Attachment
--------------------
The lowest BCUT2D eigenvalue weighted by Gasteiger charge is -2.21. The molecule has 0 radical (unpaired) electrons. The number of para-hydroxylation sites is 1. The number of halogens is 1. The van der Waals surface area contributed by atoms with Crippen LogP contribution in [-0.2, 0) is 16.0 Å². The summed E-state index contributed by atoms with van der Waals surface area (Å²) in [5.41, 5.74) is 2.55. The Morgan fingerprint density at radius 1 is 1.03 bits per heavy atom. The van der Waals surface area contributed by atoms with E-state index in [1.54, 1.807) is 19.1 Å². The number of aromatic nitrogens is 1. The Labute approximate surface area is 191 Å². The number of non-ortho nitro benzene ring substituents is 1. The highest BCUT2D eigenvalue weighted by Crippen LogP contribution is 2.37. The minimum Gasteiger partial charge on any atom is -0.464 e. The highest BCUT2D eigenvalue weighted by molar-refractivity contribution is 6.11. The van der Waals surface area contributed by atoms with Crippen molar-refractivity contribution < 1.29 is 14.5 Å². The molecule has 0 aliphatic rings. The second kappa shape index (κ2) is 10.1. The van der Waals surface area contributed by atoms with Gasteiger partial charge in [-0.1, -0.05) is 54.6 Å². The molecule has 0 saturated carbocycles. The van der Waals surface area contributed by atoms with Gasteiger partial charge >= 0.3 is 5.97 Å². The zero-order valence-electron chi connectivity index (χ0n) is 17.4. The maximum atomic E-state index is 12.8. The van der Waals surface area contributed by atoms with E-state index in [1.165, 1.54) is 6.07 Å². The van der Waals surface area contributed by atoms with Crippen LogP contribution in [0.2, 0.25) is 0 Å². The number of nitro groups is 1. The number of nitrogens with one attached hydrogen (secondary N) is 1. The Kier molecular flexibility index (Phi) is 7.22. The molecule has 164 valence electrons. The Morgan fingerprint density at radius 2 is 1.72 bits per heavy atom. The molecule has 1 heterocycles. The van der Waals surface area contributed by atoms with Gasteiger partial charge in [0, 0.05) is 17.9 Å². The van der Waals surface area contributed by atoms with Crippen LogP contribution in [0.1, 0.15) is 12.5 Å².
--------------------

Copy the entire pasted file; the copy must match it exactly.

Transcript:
The lowest BCUT2D eigenvalue weighted by Gasteiger charge is -2.21. The molecule has 0 radical (unpaired) electrons. The number of para-hydroxylation sites is 1. The number of halogens is 1. The van der Waals surface area contributed by atoms with Crippen LogP contribution in [-0.2, 0) is 16.0 Å². The summed E-state index contributed by atoms with van der Waals surface area (Å²) in [5.41, 5.74) is 2.55. The Morgan fingerprint density at radius 1 is 1.03 bits per heavy atom. The van der Waals surface area contributed by atoms with E-state index in [1.54, 1.807) is 19.1 Å². The number of aromatic nitrogens is 1. The Labute approximate surface area is 191 Å². The number of non-ortho nitro benzene ring substituents is 1. The highest BCUT2D eigenvalue weighted by Crippen LogP contribution is 2.37. The minimum Gasteiger partial charge on any atom is -0.464 e. The highest BCUT2D eigenvalue weighted by molar-refractivity contribution is 6.11. The van der Waals surface area contributed by atoms with Crippen molar-refractivity contribution < 1.29 is 14.5 Å². The molecule has 0 aliphatic rings. The second kappa shape index (κ2) is 10.1. The van der Waals surface area contributed by atoms with Gasteiger partial charge in [-0.1, -0.05) is 54.6 Å². The molecule has 0 saturated carbocycles. The van der Waals surface area contributed by atoms with Gasteiger partial charge >= 0.3 is 5.97 Å². The zero-order valence-electron chi connectivity index (χ0n) is 17.4. The maximum atomic E-state index is 12.8. The van der Waals surface area contributed by atoms with E-state index in [1.165, 1.54) is 6.07 Å². The van der Waals surface area contributed by atoms with Crippen LogP contribution in [0.2, 0.25) is 0 Å². The number of nitro groups is 1. The number of nitrogens with one attached hydrogen (secondary N) is 1. The Kier molecular flexibility index (Phi) is 7.22. The molecule has 164 valence electrons. The Morgan fingerprint density at radius 2 is 1.72 bits per heavy atom. The molecule has 1 heterocycles. The van der Waals surface area contributed by atoms with Gasteiger partial charge in [0, 0.05) is 17.9 Å². The van der Waals surface area contributed by atoms with Crippen LogP contribution in [0.1, 0.15) is 12.5 Å².